Contexts of Change

The Third Element in the Transtheoretical Model


In prior Prime Solutions Notes, we addressed the Stages of Change and the Processes of Change as two components of the Transtheoretical Model. The third element is less known and less researched, but familiar to treatment professionals: the Contexts of Change.

Change doesn’t happen in a vacuum. Stages of change and processes of change focus on the individual engaged in an intentional change process.  Context of change addresses how individual differences and situational variables might influence the change process. To ignore this would be akin to saying everyone is the same and every change situation is the same. Of course, we know that is not the case.

Consider two clients of the same age and gender in treatment for similar reasons. While Ajia is employed, has a supportive family, high interpersonal skills, and confidence in her ability to succeed with new challenges, Alicia is unemployed, has little family support, low interpersonal skills, and is highly anxious with new situations.  We would expect their treatment plans and treatment courses to be different.

In his 2018 second edition of Addiction and Change, DiClemente noted the contexts of change, " …surround and interact with an individual’s movement through the process of changing any single behavior pattern” (DiClemente, 2018, p. 42).1 He identifies five contexts: current situation, attitudes and beliefs, interpersonal relationships, social systems, and enduring personal characteristics. We’ll take each of these in turn.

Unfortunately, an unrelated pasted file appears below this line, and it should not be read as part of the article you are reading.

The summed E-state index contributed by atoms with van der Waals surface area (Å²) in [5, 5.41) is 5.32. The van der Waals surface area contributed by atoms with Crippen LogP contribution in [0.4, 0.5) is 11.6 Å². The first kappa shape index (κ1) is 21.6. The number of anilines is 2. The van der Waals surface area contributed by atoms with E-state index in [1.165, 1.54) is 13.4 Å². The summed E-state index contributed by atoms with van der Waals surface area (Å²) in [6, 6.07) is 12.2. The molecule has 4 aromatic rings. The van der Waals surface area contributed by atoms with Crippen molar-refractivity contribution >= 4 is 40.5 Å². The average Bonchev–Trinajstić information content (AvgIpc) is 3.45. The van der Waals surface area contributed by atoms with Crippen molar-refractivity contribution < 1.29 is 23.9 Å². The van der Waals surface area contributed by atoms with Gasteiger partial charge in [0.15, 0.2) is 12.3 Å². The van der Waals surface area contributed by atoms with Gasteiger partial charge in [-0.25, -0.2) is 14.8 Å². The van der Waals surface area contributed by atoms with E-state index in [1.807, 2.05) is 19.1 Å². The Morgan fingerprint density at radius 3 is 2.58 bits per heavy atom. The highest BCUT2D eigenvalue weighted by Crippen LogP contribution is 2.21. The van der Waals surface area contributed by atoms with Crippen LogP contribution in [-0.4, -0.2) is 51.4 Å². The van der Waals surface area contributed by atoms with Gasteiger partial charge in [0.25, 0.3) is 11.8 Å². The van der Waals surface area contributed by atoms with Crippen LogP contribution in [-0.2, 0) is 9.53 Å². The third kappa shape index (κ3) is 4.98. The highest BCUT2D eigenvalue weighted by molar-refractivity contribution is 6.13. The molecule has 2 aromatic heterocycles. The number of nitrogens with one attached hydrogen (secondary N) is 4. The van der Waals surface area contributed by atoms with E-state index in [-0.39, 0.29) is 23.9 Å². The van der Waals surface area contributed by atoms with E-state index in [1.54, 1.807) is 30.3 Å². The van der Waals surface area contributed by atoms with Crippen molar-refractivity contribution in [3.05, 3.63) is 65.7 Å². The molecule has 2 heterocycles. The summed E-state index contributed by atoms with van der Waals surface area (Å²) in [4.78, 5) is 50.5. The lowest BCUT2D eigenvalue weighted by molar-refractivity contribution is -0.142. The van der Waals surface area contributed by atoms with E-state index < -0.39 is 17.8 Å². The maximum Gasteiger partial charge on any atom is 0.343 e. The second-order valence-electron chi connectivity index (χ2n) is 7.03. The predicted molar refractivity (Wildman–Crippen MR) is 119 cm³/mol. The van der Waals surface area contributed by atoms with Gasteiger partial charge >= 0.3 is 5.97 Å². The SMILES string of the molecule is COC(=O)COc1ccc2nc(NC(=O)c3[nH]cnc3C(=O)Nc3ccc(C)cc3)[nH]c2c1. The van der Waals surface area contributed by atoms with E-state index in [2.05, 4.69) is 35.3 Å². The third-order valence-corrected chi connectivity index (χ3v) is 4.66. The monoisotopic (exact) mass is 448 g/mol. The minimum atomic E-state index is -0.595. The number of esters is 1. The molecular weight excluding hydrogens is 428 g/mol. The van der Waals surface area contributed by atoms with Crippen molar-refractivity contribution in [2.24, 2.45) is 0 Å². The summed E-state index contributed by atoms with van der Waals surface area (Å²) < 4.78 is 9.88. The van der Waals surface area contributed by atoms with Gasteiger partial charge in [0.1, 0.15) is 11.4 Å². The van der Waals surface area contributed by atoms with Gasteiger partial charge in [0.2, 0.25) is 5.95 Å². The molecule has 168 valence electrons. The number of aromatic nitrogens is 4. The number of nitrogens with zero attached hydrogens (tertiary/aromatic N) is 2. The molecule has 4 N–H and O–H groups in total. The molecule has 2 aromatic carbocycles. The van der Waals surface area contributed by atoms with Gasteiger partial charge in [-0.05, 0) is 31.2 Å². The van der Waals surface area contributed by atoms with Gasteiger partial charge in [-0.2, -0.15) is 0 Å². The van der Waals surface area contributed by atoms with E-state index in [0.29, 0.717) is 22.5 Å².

Current situation refers to what is happening both within and outside the individual. Things within could be emotional states, mental health issues, coping skills, educational background, and intellectual skills. Things outside individuals could be their living situation, financial resources, and external challenges. Research consistently shows those with greater distress and fewer resources are less likely to be successful in change efforts.  For example, Alicia might have more education and intellectual resources, but her anxiety and corresponding lack of confidence in this new situation might undermine her ability to bring coping skills to bear.  

Attitudes and Beliefs are obviously internal to the client. These are both specific to the change effort – like beliefs about how people change addictive behavior – as well as attitudes and beliefs in general about the world, religion, family, social structures, and the nature of people. Beliefs could, for example, influence people’s willingness to use external support systems.  For example, Ajia, being outgoing and confident, might hold the attitude that other people can be a good way of finding support and she might believe groups like AA can be of benefit, despite her qualms about the spirituality element.

Interpersonal relationships refer to individual relationships between the client and others. As we all know, these connections can aid or hinder a person’s efforts to change behaviors. Research clearly points out the importance of supportive social networks, and the challenges of unsupportive networks in maintaining change.  Unlike Ajia, Alicia may feel uncomfortable meeting new people and unwilling to share the meaningful things happening in her life with others.  Interpersonal relationships might stay more superficial as a result and be unavailable to her in managing high-risk situations. 

Social systems reflect groups or systems like family, extended kin, work communities, and social groups. DiClemente notes these systems can influence “through persuasion, modeling, social norms, and social reference, as well as providing incentives or barriers” (p. 43). In Prime For Life®, we note “social dependence” as a common characteristic among those making high-risk choices that begins in the Yellow Phase and continues through the remaining phases.  While Ajia’s outgoing nature allows for new connections, it also likely means she has a large cadre of others who use similarly to her and normalize her high-risk use, which becomes a barrier to change.